Originally written on Taking Bad Schotz  |  Last updated 3/16/13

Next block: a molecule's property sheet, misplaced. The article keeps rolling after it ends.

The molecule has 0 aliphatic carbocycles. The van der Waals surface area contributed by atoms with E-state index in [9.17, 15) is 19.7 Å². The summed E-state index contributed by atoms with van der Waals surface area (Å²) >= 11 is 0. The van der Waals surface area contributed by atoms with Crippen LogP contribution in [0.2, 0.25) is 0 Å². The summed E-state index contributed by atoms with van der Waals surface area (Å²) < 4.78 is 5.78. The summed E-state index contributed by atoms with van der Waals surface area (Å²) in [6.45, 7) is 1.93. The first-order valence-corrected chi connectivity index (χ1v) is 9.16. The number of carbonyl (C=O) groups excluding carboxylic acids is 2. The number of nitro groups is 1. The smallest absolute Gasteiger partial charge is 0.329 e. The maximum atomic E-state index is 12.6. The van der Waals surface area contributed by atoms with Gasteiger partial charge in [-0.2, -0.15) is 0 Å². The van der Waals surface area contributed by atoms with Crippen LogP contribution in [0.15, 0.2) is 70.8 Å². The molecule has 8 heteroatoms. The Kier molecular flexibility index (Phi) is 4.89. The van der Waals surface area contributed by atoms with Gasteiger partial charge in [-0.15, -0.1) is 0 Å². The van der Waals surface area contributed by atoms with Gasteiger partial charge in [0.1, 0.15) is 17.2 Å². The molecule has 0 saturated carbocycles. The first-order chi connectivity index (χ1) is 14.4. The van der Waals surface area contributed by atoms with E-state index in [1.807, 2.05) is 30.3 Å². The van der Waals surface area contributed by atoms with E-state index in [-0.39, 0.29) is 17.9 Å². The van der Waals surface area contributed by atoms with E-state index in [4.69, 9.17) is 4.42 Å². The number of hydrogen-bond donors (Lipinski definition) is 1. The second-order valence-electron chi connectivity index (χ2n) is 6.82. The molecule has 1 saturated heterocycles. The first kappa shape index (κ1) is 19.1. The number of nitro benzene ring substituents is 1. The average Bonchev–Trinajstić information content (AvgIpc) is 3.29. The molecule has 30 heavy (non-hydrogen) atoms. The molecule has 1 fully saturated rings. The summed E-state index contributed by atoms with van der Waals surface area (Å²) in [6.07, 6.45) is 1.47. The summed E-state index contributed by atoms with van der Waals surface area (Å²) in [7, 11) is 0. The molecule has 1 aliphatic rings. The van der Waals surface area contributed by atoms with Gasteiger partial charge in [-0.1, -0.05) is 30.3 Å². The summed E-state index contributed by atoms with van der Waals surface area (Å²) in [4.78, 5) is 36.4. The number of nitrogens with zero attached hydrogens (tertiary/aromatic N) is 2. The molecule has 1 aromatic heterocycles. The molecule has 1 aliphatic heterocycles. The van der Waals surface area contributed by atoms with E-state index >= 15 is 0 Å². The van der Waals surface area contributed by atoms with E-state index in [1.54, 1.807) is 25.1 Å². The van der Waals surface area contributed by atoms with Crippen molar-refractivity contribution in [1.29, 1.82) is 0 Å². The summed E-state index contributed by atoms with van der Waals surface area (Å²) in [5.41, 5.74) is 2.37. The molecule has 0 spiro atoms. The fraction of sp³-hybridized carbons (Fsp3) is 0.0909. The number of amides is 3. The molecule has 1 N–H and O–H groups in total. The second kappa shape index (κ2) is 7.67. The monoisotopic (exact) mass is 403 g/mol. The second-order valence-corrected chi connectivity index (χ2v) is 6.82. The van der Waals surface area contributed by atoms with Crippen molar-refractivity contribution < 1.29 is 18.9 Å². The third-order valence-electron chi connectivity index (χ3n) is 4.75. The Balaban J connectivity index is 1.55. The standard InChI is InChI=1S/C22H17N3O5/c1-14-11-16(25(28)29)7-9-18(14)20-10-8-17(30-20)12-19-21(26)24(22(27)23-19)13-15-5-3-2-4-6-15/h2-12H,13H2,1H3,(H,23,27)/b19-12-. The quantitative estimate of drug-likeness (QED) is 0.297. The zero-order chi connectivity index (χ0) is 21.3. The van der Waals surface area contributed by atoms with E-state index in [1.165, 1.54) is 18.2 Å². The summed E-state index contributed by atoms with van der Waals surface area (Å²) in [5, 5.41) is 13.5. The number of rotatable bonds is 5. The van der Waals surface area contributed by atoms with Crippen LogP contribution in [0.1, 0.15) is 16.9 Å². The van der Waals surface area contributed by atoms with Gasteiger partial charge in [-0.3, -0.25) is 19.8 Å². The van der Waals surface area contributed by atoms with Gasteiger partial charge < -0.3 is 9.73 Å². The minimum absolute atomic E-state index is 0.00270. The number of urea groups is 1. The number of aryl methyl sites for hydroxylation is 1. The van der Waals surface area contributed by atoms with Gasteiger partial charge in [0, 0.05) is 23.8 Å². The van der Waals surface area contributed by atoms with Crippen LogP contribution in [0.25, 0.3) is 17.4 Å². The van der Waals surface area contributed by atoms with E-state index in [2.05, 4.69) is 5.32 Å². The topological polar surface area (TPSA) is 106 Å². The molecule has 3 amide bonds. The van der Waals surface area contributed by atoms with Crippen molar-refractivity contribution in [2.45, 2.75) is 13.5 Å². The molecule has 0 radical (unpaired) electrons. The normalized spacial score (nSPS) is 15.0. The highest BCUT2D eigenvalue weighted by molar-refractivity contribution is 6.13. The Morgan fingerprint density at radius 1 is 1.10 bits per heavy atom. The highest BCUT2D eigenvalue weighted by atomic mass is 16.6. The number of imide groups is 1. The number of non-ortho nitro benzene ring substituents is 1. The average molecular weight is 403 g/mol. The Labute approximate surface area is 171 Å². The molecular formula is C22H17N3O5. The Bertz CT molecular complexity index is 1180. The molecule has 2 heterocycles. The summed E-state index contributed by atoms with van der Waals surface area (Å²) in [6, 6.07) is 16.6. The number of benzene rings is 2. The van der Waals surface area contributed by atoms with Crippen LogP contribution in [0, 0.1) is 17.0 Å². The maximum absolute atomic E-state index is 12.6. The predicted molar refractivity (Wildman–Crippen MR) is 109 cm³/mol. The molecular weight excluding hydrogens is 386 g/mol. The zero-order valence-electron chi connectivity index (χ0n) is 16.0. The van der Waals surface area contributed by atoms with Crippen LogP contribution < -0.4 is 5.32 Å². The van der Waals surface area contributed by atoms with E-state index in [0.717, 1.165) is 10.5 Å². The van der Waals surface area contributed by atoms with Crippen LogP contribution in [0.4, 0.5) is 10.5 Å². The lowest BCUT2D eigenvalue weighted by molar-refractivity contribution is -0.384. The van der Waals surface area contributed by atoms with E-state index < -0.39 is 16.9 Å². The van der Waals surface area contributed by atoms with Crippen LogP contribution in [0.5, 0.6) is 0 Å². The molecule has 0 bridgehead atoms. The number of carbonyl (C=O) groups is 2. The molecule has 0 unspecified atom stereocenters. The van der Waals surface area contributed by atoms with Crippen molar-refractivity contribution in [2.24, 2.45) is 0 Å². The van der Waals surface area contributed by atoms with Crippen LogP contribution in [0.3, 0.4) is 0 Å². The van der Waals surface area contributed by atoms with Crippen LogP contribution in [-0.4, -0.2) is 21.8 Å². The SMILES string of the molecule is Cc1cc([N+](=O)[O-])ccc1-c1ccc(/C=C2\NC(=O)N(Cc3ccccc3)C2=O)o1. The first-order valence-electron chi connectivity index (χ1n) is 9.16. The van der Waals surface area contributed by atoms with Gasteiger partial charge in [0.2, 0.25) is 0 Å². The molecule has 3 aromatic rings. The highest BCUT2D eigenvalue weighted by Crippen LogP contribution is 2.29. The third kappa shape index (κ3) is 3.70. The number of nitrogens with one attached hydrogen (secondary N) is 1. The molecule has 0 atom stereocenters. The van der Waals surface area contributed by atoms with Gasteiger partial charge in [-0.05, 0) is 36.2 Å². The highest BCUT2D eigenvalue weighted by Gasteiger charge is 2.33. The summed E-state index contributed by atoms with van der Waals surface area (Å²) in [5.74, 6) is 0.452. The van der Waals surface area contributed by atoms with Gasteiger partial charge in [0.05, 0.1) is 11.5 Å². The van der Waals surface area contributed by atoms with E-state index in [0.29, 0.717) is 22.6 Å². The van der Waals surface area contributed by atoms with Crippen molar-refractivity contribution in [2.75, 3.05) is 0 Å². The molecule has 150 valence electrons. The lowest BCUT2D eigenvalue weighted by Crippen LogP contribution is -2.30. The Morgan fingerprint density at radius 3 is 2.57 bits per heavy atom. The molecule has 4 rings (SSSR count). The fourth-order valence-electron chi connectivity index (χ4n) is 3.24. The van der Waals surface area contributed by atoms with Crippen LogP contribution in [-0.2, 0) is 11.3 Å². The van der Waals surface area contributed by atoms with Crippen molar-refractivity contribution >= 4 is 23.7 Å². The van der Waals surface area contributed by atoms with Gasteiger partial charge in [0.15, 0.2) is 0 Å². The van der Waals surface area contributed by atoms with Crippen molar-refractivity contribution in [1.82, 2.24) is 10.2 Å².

All good things must come to an end. Wes Welker’s introductory press conference in Denver. (AP PhoteAndrieski) So, when Patriots fans woke up Wednesday morning, after hours of wringing their hands at the start of the NFL’s annual feeding frenzy (also known as free agency), they had one thing on their mind: Wes Welker.  For if their lives as Patriots fans, as subjects of “The Hoodie” Bill Belichick, had taught them anything, it was that the longer something didn’t happen in free agency, the longer The Supreme Leader would have to scheme, plan, and execute terrible retribution on the league in the aftermath of only his second AFC Championship Game defeat. Ok, I’m being overly dramatic, but you get the point, it was a pretty big day in Pats Nation. So when Wednesday came to a close with Wes Welker in a Broncos uniform, catching passes FROM A MANNING, we were a little upset.  Wes Welker, even after all the clutch drops, was supposed to retire a Patriot. Patriots owner Bob Kraft even told us so! But all good things must come to an end.  So what happens next? As most of you know, the Patriots spent no time finalizing a deal with “The Poor Man’s Wes Welker”, Danny Amendola. The former St. Louis Rams wide receiver, and former Texas Tech standout (just like Wes!), signed a five-year $31 million contract just hours after the Patriots “lost” Welker. Many people contend that Amendola is “The Poor Man’s Wes Welker” for a reason, and believe that he will be unable to match the production of Welker, who averaged 112 receptions, 1,243 yards, and 6 touchdowns a year in six seasons with New England, but the similarities between Amendola and Welker are too strong to ignore. Both men produced huge numbers in Mike Leach’s system at Texas Tech, both men went undrafted, and both men are now considered top talent at the slot receiver position in the NFL. The only real differences between the two are consistent health and age. Amendola has missed twenty games in the past two seasons while Welker has missed four games in six years with the Patriots. However, Amendola is five years younger than Welker, just now entering the prime of his career as Welker enters the twilight of his. via cbssports.com Wes Welker is no longer a Patriot, so what happens now? The Patriots see these similarities as clearly as the general public, and they’re much better football minds than any writer. The Patriots signed Welker to a five-year deal after showing promising numbers in Miami, knowing their offense was designed to emphasize the middle of the field in the passing game. That philosophy that started with Troy Brown, has only been strengthened as the Patriots have used Wes Welker and a revolutionary tight end tandem to unleash the most potent offense in NFL history. Now, the Patriots just have to hope that lightning strikes twice. But really, who can blame them? They have arguably the best quarterback in history, and an offensive coordinator who knows Amendola’s game after coaching him in St. Louis. Sure they are taking a gamble on Amendola’s health, but they also may have just landed Wes Welker 2.0 for the next five years instead of Wes Welker 1.0 for the next two.   And even if Amendola proves to be too injury-prone, the Patriots have only guaranteed him $10 million of that $31 million contract, meaning that they can move on if they see fit. For the Patriots, it’s a typical low-risk, high-reward move, one that could be viewed as a brilliant in three years. Consider this, if Amendola DOES pan out, the Patriots have three crucial pieces of their offense in him, Aaron Hernandez, and Rob Gronkowski intact through the 2017 season.  That’s not even to mention the other moves the Patriots have made in free agency so far. As of the end of the day Friday, New England had signed former Bills receiver Donald Jones to a three-year deal, and started the process of snatching restricted free-agent Emmanuel Sanders from the cap-strapped Pittsburgh Steelers.  If all goes well, the Patriots may have finally succeeded in making their receiving core bigger, faster, and stronger. So while all good things must come to an end, who’s to say good things aren’t on the way? -Fenton
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